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September 27, 2011 comment , ,

Under the Hood of Display Mode in MVC 4

This post is part of ASP.NET MVC 4 Article Series.

I am little late in publishing this post as I was busy with my 1st codeplex project. Very soon I will post about my 1st codeplex project. Till that, enjoy this MVC 4 series and do let me know your valuable feedback.

In our last post, we have seen how we can use Display Mode feature of MVC 4 to enable browser specific view. In this post we will examine how in built Display Mode works in MVC 4.

We know that we can create view for mobile browser by adding .mobile suffix in view name. For e.g. index.mobile.cshtml. And this mobile view will be automatically rendered in mobile browser and we also know how to add new Display Mode in MVC 4 application but the question is that we have not added any Display Mode for .mobile suffix than also how it is rendered automatically in mobile browser. We will try to debug it in this post.

Get started for the Learn with Fun

  • Create a new MVC 4 application.
  • Open Global.asax.cs and put break point on Application_Start as displayed in below image.
  • Now press F5 and wait till break point hit.
  • Now open Immediate Window and type as shown below.
  • As you can see the value of System.Web.WebPages.DisplayModes.Modes.Count is 2 which mean there are two in built Display Mode in MVC 4 application. Let take it further to know more about these two in built Display Mode.
  • First of all stop debugging by pressing Shift + F5 and import System.Web.WebPages namespace at the top of Global.asax.cs file so we need not to write full qualified name in debugging process.
  • Now again press F5 and wait till break point hit.
  • Type following in the Immediate Window.

We have tried to create instance of DefaultDisplayMode class and assigned it with Display Mode at 0th position. Examining its DisplayModeId properties, we found that its value is Mobile and hence this Display Mode is responsible for rendering mobile view in mobile browser. Examining ContextCondition properties, we found that it reference the <.cctor>b__b(System.Web.HttpContextBase) method and hence this method is responsible for validating current request context that whether it is from mobile browser or not (We will also dig into this method at later in this post).

Same way let also inspect Display Mode at 1st position just as we inspected of 0th position. Type following in the Immediate Window.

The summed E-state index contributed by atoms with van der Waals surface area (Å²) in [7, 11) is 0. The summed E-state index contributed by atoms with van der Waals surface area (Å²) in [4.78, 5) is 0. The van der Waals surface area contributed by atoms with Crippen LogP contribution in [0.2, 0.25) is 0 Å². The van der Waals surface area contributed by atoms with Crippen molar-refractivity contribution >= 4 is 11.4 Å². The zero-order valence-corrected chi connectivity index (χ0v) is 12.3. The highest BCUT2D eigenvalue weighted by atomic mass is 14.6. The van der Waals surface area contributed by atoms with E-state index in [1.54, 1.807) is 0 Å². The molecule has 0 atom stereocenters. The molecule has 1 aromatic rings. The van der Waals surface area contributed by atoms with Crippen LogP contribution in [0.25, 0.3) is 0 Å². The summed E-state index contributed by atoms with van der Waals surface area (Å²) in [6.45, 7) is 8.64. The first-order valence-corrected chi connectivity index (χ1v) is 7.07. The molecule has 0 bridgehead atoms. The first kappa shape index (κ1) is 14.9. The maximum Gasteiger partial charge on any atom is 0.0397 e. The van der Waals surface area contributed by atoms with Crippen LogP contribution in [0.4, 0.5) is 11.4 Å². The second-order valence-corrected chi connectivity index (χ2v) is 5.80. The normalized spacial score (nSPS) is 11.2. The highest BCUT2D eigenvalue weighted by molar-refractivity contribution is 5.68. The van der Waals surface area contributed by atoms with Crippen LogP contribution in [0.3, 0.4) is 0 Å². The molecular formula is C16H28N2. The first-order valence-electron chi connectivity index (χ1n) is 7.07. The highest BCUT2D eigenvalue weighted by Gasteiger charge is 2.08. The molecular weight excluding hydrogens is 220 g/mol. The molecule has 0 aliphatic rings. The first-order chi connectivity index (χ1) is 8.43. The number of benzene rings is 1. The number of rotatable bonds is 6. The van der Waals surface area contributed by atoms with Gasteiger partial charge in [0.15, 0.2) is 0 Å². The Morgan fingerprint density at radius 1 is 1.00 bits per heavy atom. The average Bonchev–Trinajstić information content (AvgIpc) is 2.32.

As we can see in Immediate Window that DisplayModeId is set to blank or empty and ContextCondition is set to null which means if all preceding Display Mode’s ContextCondition fail at that time this Display Mode will be taken in consider. So keep patient while adding Display Mode with null ContextCondition and make sure you add it after adding all other Display Mode otherwise succeeding Display Mode will never taken in consideration.

In earlier in this post, while we examined Display Mode at 0th position at that time we noticed that <.cctor>b__b(System.Web.HttpContextBase) method is responsible for validating current request context. To dig more on this method do as follow.

  • Open Visual Studio Command Prompt and type ildasm.
  • Open System.Web.WebPages.dll and navigate to <.cctor>b__b(System.Web.HttpContextBase) method under System.Web.WebPages.DisplayModes.
  • Now double clicking on method name will open a new window.

Examining code in that window you will find that it is detecting mobile browser with System.Web.HttpBrowserCapabilitiesBase::get_IsMobileDevice() which is equivalent to C# Request.Browser.IsMobileDevice.

So in this post, we tried to examine in built Display Mode of MVC 4. Hope this post would be helpful.
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About Nandip Makwana

Nandip Makwana is passionate about digital world and web. He completed his Masters in Computer Application in June 2011. Currently he is working as a Software Engineer. He has shown great promise and command over ASP.NET and technologies surrounding it during his academic years and professorial life...continue reading